I decided to stop eating meat for environmental reasons. One’s carbon footprint is dramatically reduced if one does not eat any meat. The environmental impact of mass farming of animals for food is immense. And it seemed to me that growing crops in order to feed animals and then eating the animals isn’t the most efficient use of resources when we could just eat the crops in the first place. So that’s why I stopped eating meat. Plus, it does frequently gross me out. And now that I’ve cut down on it so much, I find it’s something I actually don’t want to eat. And anyway, vegetables are so tasty!!!

When I came to Sri Lanka I also didn’t want to eat meat. One reason being the food hygeine. I’ve seen the stalls at the side of the road where they sell meat and fish. I won’t go into too much detail but the flies, the lack of refrigeration, the blood-soaked wooden bench that serves as cutting board and serving plate all put me off. I’ve seen frozen meat in packets in the supermarket too. I say frozen. According to the packet they were meant to be frozen. Though the electricity board (frequent power cuts) and the weather (really rather hot) had other things to say about that. The meat was cold but not frozen. It may have been frozen once. In fact I suspect it had been frozen on several occassions. That didn’t make me feel any better. 🙂

But my main reasons for not eating meat are still environmental.

However, I don’t want to be an irritating pain in the proverbial for the people I’m staying with. So in Kandy I said I’d eat dried fish. It gets used in almost everything (mainly for the salt I think) and avoiding it would be very difficult. I didn’t want my family to have to make completely seperate food for me every meal.

In Ratnapura for New Year there was going to be a beef curry and a vegetable curry. If I wasn’t going to eat the beef curry, they would have made me something else. Now, given the work involved in producing all the New Year foods I really didn’t want to force them to make yet another thing just for me. So I ate the beef curry (and it was really very tasty).

Once I go back to having complete control over what I eat I will go back to no meat and no fish. In the meantime I’m walking the line between eating whatever I’m given and trying to avoid meat and fish as much as possible. Some days I’m more successful at this than others.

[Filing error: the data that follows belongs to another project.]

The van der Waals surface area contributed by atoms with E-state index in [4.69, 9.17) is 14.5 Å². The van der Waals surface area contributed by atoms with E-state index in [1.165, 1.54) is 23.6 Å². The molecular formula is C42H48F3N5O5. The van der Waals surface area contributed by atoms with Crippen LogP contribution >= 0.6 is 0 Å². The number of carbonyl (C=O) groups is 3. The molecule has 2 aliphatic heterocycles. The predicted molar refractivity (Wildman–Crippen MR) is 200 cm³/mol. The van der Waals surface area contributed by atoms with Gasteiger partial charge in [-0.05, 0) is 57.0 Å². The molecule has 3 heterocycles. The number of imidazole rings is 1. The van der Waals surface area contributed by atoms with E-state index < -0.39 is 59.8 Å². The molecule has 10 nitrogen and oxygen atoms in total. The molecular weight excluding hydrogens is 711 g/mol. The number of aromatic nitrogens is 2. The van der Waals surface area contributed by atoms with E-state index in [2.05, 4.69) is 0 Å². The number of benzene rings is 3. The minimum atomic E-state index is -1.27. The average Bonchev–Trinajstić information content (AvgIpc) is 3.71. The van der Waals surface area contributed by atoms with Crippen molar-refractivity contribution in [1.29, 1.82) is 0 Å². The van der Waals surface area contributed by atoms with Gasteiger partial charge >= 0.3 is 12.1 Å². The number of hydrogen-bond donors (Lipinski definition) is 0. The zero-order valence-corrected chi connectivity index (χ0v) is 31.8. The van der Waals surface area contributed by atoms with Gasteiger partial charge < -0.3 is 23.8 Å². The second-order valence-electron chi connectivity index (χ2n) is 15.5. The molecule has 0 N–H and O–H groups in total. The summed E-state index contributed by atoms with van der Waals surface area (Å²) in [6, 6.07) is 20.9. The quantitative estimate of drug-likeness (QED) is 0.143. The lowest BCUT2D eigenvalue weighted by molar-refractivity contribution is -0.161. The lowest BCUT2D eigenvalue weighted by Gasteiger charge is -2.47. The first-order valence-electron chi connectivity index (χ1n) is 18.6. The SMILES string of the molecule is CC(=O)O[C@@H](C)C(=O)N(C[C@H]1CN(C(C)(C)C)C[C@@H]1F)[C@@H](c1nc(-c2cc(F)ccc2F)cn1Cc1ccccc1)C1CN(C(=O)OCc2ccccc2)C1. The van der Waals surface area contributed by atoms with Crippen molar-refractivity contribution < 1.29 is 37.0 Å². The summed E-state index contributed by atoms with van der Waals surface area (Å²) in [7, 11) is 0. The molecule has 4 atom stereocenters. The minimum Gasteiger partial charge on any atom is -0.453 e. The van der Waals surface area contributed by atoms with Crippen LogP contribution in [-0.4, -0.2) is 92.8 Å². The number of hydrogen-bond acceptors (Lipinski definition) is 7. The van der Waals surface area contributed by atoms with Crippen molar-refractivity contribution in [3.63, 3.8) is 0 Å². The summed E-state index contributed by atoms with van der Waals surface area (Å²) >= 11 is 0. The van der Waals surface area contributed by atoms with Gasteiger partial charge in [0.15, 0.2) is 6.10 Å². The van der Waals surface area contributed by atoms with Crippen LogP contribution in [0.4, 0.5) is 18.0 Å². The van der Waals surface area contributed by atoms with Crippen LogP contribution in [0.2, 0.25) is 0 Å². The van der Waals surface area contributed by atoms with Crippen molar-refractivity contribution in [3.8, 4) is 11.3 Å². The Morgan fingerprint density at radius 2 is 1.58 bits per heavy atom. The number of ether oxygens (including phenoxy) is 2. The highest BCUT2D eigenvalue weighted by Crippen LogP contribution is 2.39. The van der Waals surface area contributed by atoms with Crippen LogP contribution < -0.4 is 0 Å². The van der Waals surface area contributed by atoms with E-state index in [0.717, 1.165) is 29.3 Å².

Wildlife Update

Wednesday, April 29th, 2009

I have encountered some new and exciting wildlife since I moved my base of operations to Ratnapura.

Ranjith killed a rather large (and apparently poisonous – though not deadly) centipede thing.
Ranjith chased a scorpion out of the kitchen – photo on my flickr photo page. Wa!! A scorpion!!
Wasana caught a tarantula in half a coconut shell (coconuts really are the most useful thing in the whole world).
When I’ve been out in various rivers bathing I’ve found I’ve had to keep moving so that the fish don’t nibble me. It’s almost tickly – but not quite. 🙂
There was one river bathing experience where we saw a snake swimming across the river. He seemed quite small but still freaked me out slightly.
There was another case when we just walked down to a river and apparently scared a snake as we walked past. I saw something move but couldn’t have said what it was. The guy who was with us said it was a snake.
We saw lots of monkeys in the Peradiniya Botanical Gardens when I was back in Kandy. Some of them were really very tiny and some of them got really quite close to us (it seems they like meringues).


Wednesday, April 29th, 2009

I’ve been taking more photos and am uploading them slowly to my flickr page. I say slowly, I mean very slowly. The internet connection here means it takes ages for each photo to upload. So I will continue putting them up a few at a time whenever I get the chance.

Thanks for the Emails

Wednesday, April 29th, 2009